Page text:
Without that, your resume is just going to sit around, bounce around in the black hole of the ATS and you’re never going to get anywhere.

Now, there are some things you can do if you want to test your resumes. You can create another profile. You can create like a ghost profile on CareerBuilder or Monster or whoever, and write a completely different resume that you think is going to attract employers for a certain position.

Now, granted, if write another profile, and you have a different name on it, and they actually call the person with that name, you know, that’s really not a real person and you know that you can’t apply for that job. But this will give you the ability to test out a resume that you wrote for the Applicant Tracking System.

So, having a second ghost online resume may or may not be a good idea. But if you really wanted to test out writing for the ATS that’s one thing you can do.

And just knowing that it’s going to be very difficult for you to apply to any of those jobs, because it’ll be a different resume, it’ll be a different name.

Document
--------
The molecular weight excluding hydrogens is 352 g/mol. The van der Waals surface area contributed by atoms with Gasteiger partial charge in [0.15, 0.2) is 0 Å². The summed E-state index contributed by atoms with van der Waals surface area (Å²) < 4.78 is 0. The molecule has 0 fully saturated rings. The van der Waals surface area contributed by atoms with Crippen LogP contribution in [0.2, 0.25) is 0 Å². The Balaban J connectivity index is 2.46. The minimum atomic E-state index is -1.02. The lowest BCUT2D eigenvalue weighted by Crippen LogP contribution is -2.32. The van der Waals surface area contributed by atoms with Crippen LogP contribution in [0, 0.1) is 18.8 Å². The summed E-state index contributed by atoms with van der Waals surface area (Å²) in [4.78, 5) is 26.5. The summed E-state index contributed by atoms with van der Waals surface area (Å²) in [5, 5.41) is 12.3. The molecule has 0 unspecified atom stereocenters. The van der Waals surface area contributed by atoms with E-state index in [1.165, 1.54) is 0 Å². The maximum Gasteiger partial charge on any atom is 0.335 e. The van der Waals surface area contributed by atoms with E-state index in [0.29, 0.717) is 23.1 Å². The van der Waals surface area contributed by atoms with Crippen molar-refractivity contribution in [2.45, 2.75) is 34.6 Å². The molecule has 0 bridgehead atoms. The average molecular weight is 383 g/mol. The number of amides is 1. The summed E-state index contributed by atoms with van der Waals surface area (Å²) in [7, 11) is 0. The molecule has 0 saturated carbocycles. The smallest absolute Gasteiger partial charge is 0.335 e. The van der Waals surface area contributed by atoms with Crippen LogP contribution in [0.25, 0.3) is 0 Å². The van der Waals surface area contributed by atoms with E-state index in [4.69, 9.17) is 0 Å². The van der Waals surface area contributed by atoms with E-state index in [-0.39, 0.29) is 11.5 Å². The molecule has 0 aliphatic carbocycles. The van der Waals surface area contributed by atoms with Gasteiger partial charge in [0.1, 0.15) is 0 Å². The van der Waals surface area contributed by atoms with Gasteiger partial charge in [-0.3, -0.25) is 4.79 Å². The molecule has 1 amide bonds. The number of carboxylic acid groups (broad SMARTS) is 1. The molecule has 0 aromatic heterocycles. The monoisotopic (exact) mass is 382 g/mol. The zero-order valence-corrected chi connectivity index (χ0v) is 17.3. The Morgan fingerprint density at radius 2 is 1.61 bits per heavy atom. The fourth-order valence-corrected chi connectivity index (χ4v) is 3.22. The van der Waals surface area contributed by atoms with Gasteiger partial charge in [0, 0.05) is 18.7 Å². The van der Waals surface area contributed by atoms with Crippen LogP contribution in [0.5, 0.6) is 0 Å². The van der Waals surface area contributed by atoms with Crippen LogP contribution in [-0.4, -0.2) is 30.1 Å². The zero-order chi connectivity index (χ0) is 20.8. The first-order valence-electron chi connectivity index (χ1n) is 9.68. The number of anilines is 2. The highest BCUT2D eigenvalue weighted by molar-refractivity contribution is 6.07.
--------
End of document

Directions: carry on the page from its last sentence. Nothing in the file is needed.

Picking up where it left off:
Alright, my friend. That’s all I have for you today. If you would like to go farther than what I have gone in this video with resume writing, I would suggest picking up a copy of the Resume Masterpiece.

This book will teach you how to write your resume for the Applicant Tracking System. It will show you how to write strong accomplishments statements, it will show you how to review job descriptions and pull out the right keywords and how you need to place everything on your résumé. It will also give you over a hundred different examples from 20 different professions of resumes. So, you’ll have a hundred different resume examples that are going to show you how to write your résumé and then they’re going to show you how to do it using the right keywords, using the right phrases, and they’re going to show you how to write for a human and how to write for the Applicant Tracking System at the same time.

So, if you would like to go further and what I can in this video, try the Resume Masterpiece. I’ll put a link for it down below this video. Give it a try, and if it doesn’t work out for you, just let me know. I’ll be happy to give you your money back. No worries at all. And that’s all I have for you today. I wish you well and I will see you in the next video.

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About The Author

Don Georgevich

Author of 4 top selling interviewing books, speaker, and job interview strategy coach. The one person everyone calls on before a difficult job interview.